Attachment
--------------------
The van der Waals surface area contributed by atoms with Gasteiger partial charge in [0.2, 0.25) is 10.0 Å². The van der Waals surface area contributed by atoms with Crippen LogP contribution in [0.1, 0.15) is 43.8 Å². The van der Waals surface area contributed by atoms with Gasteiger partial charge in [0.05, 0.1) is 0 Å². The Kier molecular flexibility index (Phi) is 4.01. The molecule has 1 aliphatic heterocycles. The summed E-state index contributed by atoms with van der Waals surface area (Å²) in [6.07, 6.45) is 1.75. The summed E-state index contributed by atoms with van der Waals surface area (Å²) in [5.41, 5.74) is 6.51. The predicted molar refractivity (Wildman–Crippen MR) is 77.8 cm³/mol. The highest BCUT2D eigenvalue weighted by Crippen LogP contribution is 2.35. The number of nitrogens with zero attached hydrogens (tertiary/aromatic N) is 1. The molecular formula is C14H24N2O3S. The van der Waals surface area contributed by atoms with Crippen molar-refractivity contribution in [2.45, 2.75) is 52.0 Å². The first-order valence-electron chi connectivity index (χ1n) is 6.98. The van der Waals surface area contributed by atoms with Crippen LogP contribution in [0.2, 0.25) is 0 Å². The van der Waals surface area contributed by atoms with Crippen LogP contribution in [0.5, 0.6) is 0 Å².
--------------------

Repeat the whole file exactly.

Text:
The van der Waals surface area contributed by atoms with Gasteiger partial charge in [0.2, 0.25) is 10.0 Å². The van der Waals surface area contributed by atoms with Crippen LogP contribution in [0.1, 0.15) is 43.8 Å². The van der Waals surface area contributed by atoms with Gasteiger partial charge in [0.05, 0.1) is 0 Å². The Kier molecular flexibility index (Phi) is 4.01. The molecule has 1 aliphatic heterocycles. The summed E-state index contributed by atoms with van der Waals surface area (Å²) in [6.07, 6.45) is 1.75. The summed E-state index contributed by atoms with van der Waals surface area (Å²) in [5.41, 5.74) is 6.51. The predicted molar refractivity (Wildman–Crippen MR) is 77.8 cm³/mol. The highest BCUT2D eigenvalue weighted by Crippen LogP contribution is 2.35. The number of nitrogens with zero attached hydrogens (tertiary/aromatic N) is 1. The molecular formula is C14H24N2O3S. The van der Waals surface area contributed by atoms with Crippen molar-refractivity contribution in [2.45, 2.75) is 52.0 Å². The first-order valence-electron chi connectivity index (χ1n) is 6.98. The van der Waals surface area contributed by atoms with Crippen LogP contribution in [0.2, 0.25) is 0 Å². The van der Waals surface area contributed by atoms with Crippen LogP contribution in [0.5, 0.6) is 0 Å².